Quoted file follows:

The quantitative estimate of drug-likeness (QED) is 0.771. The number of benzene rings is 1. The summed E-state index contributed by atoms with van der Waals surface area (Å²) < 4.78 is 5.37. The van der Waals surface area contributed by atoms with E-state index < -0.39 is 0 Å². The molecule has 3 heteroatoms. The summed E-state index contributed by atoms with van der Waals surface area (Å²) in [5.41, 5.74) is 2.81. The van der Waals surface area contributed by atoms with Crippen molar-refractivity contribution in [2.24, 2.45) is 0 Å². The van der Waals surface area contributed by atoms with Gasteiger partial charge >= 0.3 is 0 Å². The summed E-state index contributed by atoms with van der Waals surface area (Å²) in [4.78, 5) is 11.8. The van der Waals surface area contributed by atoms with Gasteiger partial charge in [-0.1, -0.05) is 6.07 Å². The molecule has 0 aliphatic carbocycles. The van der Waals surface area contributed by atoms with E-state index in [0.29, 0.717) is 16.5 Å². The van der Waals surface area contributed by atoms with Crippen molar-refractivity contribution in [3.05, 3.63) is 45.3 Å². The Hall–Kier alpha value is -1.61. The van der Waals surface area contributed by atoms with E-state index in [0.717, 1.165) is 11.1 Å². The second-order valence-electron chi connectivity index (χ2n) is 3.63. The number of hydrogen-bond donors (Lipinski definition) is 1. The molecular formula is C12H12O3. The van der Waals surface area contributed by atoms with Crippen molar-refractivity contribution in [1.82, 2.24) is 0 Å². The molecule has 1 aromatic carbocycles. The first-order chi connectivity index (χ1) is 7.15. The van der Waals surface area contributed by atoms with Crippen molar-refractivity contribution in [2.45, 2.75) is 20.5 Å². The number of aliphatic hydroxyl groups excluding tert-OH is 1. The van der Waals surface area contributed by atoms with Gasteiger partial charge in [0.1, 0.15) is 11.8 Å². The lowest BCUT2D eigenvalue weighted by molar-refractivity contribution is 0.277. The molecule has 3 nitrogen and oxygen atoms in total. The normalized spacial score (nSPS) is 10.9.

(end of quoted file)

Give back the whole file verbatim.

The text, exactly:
The quantitative estimate of drug-likeness (QED) is 0.771. The number of benzene rings is 1. The summed E-state index contributed by atoms with van der Waals surface area (Å²) < 4.78 is 5.37. The van der Waals surface area contributed by atoms with E-state index < -0.39 is 0 Å². The molecule has 3 heteroatoms. The summed E-state index contributed by atoms with van der Waals surface area (Å²) in [5.41, 5.74) is 2.81. The van der Waals surface area contributed by atoms with Crippen molar-refractivity contribution in [2.24, 2.45) is 0 Å². The van der Waals surface area contributed by atoms with Gasteiger partial charge >= 0.3 is 0 Å². The summed E-state index contributed by atoms with van der Waals surface area (Å²) in [4.78, 5) is 11.8. The van der Waals surface area contributed by atoms with Gasteiger partial charge in [-0.1, -0.05) is 6.07 Å². The molecule has 0 aliphatic carbocycles. The van der Waals surface area contributed by atoms with E-state index in [0.29, 0.717) is 16.5 Å². The van der Waals surface area contributed by atoms with Crippen molar-refractivity contribution in [3.05, 3.63) is 45.3 Å². The Hall–Kier alpha value is -1.61. The van der Waals surface area contributed by atoms with E-state index in [0.717, 1.165) is 11.1 Å². The second-order valence-electron chi connectivity index (χ2n) is 3.63. The number of hydrogen-bond donors (Lipinski definition) is 1. The molecular formula is C12H12O3. The van der Waals surface area contributed by atoms with Crippen molar-refractivity contribution in [1.82, 2.24) is 0 Å². The molecule has 1 aromatic carbocycles. The first-order chi connectivity index (χ1) is 7.15. The van der Waals surface area contributed by atoms with Crippen molar-refractivity contribution in [2.45, 2.75) is 20.5 Å². The number of aliphatic hydroxyl groups excluding tert-OH is 1. The van der Waals surface area contributed by atoms with Gasteiger partial charge in [0.1, 0.15) is 11.8 Å². The lowest BCUT2D eigenvalue weighted by molar-refractivity contribution is 0.277. The molecule has 3 nitrogen and oxygen atoms in total. The normalized spacial score (nSPS) is 10.9.